Expert Offers Motorcycle Safety Tips
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Protective clothing and preparation are key
By Randy Dotinga
SUNDAY, July 6, 2014 (HealthDay News) -- For many people, a long holiday weekend means a chance for a long motorcycle ride. But, do you know all you need to know about motorcycle safety?
"The feeling you get while riding is indescribable; however, it can change in the blink of an eye," riding enthusiast and registered nurse, Carol Bullard, cautioned in a Wake Forest Baptist Medical Center news release.
Bullard, who also teaches a motorcycle safety class, offers these tips for motorcycle riders:
- Run through "what if" scenarios before you ride. What if a vehicle is at an intersection blocking your path? What if a dog runs out in front of your motorcycle? What will you do?
- Wear a helmet. Check its fit and make sure it meets proper U.S. Department of Transportation standards.
- Wear protective clothing. Long pants and sleeves can minimize road rash from accidents, especially if they're armored, made out of leather, or both. And they can protect against sunburn. Closed-toed, over-the-ankle shoes or boots can prevent injuries to feet and ankles, and reflective clothing can help drivers to see you.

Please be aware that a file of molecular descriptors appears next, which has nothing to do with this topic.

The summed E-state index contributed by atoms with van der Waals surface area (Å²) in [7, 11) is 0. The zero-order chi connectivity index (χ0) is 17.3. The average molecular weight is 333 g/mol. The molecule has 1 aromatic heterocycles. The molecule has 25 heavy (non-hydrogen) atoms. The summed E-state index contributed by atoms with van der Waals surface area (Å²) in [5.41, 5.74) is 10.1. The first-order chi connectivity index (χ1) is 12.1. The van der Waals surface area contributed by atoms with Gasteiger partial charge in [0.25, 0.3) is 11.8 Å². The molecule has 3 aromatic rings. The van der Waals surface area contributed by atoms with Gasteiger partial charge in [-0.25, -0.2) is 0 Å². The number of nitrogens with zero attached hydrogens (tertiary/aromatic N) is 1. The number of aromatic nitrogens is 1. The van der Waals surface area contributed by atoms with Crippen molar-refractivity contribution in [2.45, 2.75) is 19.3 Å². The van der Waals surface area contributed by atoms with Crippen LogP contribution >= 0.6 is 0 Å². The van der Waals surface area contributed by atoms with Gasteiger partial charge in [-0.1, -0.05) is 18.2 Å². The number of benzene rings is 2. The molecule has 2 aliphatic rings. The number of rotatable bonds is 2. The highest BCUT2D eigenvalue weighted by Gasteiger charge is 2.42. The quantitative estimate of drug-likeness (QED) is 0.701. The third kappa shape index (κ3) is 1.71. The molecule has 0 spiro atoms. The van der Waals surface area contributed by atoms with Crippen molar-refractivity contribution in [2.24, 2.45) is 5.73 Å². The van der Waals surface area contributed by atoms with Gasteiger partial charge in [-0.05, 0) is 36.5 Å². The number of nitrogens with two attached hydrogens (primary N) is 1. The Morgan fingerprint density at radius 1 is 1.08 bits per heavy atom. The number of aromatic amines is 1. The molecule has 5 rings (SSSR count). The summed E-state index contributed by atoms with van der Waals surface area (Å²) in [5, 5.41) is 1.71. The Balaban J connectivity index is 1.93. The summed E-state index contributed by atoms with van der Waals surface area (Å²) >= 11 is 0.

- Be cautious about road and weather conditions. Be especially careful when you encounter gravel or slick roads. Carry rain gear at all times.
- Communicate. Let someone know your route and plans before you ride, and keep members of a group ride informed about any medical conditions you may have. That allows other members in the group to alert emergency responders about any special issues in case of an accident.
- Take a safety course. These courses may be offered in your area by community colleges, motorcycle dealers or law enforcement agencies.
For more about motorcycle safety, visit the .
SOURCE: Wake Forest Baptist Medical Center, news release, May 12, 2014
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